Prosecutors to seek death penalty in Sebring bank murders

Prosecutors plan to seek the “the ultimate punishment” for the man suspected of walking into a SunTrust Bank in Sebring and murdering five women last month.

State Attorney Brian Haas announced Friday that a grand jury had indicted Zephen Xaver for the murders, and he described the decision to seek the death penalty as an “obvious conclusion.”

“It is my duty to apply the facts of each case to the law. In this case, after carefully analyzing the facts as I know them today and applying the law, I was left with the unquestionable conclusion that I must seek the death penalty against the defendant," he said from the lawn of the Highlands County Courthouse.

It was back on January 23 when a gunman, later identified by police as Xaver, shot four bank employees and one customer, shocking the tight-knit Central Florida community.

Haas filed with the courts a document of intent to seek the death penalty. In it, he wrote the aggravating factors were that the shooting was cold, premeditated, and without any moral or legal justification.

He also indicated that Xaver had been accused of previous violent acts. 

Haas acknowledged that there were still a lot of questions about the 21-year-old’s possible motive, but he declined to offer many details about the investigation, adding that more facts would come out as the trial date gets closer.

"I know that there are a lot of questions about the why and the how and all of that," said Haas. "As we go forward in this case, documents will become available that will shed some light onto that."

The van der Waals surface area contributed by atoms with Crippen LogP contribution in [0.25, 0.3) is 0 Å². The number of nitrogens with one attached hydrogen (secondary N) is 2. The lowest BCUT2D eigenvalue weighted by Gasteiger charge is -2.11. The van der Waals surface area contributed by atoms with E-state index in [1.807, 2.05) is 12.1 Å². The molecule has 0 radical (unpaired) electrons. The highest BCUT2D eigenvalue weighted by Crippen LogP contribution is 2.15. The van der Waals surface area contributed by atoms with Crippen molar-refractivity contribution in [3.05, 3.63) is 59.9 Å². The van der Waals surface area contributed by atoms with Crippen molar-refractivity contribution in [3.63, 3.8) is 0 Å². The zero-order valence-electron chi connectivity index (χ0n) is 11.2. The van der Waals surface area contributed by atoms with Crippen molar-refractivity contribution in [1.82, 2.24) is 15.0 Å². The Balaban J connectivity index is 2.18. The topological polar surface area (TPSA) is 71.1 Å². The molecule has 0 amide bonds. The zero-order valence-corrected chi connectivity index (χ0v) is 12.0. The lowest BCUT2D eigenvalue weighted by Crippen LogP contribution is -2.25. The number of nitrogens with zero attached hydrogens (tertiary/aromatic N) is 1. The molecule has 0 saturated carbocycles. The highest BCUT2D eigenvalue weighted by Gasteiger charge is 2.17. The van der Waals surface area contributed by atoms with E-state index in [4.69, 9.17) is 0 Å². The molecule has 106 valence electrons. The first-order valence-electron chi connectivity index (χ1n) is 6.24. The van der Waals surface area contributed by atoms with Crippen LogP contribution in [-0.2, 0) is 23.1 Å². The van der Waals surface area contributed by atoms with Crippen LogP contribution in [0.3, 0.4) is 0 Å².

The state attorney warned the process would be long.

“We have two main concerns. One is to preserve this case as the best prosecutable case as possible.  I do not want to say or do anything that’s going to impact the ability of the trial to occur without any issues,” he explained. “Secondly, the victims’ families are going through an incredibly tough time. When this information is released about the specifics, I want it to be so they have information in advance. If they can choose not to listen to that, then I think that’s their right not to.”

Haas said she spent much of the day Thursday meeting with those families, and there was “no hesitation” about the decision to seek the death penalty.

“If you look at the situation - the horror of what happened, with five victims - to me, that was an obvious conclusion to reach,” he added.

Attorney Anthony Rickman, who is not involved in this case, said he would not be surprised if Xaver's lawyers try to force a change of venue, given the intense and broad media coverage of the mass shooting.

"It is going to be hard to find a jury pool to be fair and impartial," said Rickman.

Because of a 2016 US Supreme Court ruling, that jury will have to be unanimous in believing aggravating factors outweigh any possible mitigating ones. 

Rickman suspects Xaver's attorneys will ask the jury to consider Xaver's age, mental health, and whether he understands the consequences.

"We really don't know much about him," said Rickman. "It is going to be a hard task for whoever his defense attorney is to show twelve people that they shouldn't execute him, knowing what we know now."

Xaver will be arraigned on the murder charges February 25.